A low-level programming language is a language that provides little or no abstraction from a computer's instruction set architecture. The word "low" refers to the small or nonexistent amount of abstraction between the language and machine language. Machine code or machine language is a system of instructions and data executed directly by a computer's central processing unit. Machine code may be regarded as a primitive (and cumbersome) programming language or as the lowest-level representation of a compiled and/or assembled computer program. This is why, low-level languages are sometimes described as being "close to the hardware."
A low-level language does not need a compiler or interpreter to run; the processor for which the language was written is able to run the code without using either of these.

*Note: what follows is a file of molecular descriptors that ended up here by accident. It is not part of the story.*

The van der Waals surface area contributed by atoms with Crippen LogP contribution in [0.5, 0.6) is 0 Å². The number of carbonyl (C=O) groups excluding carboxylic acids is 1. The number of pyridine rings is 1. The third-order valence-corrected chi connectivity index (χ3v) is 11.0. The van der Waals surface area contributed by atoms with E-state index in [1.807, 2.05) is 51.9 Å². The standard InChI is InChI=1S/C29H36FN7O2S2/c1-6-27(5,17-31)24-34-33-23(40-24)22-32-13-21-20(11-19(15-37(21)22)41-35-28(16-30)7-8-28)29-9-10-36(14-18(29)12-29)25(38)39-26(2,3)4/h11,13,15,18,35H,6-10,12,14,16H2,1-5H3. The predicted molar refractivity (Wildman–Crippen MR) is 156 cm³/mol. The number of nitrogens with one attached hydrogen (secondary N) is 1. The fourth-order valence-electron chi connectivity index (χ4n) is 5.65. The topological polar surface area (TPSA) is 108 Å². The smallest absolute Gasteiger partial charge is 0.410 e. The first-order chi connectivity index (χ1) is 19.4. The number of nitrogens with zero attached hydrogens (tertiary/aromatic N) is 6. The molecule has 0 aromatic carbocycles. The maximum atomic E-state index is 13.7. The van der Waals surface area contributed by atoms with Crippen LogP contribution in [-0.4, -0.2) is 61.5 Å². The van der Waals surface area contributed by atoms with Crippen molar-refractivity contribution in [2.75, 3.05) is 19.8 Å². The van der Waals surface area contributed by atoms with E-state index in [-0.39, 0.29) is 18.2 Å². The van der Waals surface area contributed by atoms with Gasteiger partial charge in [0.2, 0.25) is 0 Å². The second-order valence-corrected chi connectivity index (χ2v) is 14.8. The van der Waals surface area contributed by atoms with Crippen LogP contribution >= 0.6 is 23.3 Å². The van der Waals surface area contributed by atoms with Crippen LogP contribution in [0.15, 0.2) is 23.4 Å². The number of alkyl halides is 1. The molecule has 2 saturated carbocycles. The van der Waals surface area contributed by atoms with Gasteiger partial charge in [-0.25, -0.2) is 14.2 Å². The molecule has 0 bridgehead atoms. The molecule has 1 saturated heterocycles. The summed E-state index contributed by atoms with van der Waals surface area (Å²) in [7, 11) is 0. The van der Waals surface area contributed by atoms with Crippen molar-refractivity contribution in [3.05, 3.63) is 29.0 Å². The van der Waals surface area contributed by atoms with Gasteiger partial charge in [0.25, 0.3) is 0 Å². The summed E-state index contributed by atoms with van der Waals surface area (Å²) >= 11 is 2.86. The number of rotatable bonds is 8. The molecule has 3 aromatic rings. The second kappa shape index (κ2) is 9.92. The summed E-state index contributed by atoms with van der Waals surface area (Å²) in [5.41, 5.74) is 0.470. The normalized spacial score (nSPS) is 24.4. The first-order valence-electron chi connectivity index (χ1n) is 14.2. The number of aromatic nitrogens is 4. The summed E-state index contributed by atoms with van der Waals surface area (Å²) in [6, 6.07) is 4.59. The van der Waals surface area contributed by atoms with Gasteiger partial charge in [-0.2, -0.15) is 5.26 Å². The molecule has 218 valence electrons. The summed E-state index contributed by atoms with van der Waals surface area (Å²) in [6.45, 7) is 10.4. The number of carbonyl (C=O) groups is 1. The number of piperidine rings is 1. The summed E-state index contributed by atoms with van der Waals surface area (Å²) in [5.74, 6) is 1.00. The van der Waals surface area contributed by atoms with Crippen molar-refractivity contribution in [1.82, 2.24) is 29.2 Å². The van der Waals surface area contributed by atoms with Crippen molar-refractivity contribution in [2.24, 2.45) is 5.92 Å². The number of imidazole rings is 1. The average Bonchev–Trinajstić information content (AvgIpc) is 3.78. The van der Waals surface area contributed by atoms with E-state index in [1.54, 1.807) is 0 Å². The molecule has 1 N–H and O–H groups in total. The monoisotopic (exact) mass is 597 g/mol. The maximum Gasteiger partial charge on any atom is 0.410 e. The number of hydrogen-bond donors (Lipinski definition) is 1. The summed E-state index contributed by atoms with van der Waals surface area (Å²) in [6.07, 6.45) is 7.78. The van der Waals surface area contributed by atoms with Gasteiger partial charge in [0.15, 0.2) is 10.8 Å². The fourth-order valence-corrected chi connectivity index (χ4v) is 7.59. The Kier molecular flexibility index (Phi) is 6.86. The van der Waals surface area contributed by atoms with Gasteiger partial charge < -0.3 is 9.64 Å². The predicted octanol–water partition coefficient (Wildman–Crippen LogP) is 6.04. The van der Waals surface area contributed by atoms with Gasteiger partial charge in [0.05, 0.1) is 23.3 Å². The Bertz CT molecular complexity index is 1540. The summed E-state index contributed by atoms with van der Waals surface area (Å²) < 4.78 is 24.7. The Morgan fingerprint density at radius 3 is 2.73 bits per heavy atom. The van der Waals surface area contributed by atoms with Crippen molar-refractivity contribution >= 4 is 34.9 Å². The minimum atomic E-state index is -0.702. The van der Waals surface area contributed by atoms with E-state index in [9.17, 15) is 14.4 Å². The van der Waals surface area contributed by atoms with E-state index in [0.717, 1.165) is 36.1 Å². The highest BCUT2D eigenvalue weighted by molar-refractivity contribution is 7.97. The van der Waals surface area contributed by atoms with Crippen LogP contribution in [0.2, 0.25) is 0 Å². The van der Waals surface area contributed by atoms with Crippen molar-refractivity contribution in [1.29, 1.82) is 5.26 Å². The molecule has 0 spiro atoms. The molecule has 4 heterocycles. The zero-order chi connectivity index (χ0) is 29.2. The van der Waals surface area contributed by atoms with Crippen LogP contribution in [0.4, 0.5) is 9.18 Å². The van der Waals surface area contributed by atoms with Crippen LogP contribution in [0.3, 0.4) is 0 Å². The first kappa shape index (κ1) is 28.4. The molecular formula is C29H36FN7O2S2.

By comparison, a high-level programming language isolates the execution semantics of a computer architecture from the specification of the program, making the process of developing a program simpler and more understandable.
A high-level programming language is a programming language that is more user-friendly, to some extent platform-independent, and abstract from low-level computer processor operations such as memory accesses. The word "high" does not imply that the language is superior to low-level programming languages but rather refers to the higher level of abstraction from machine language.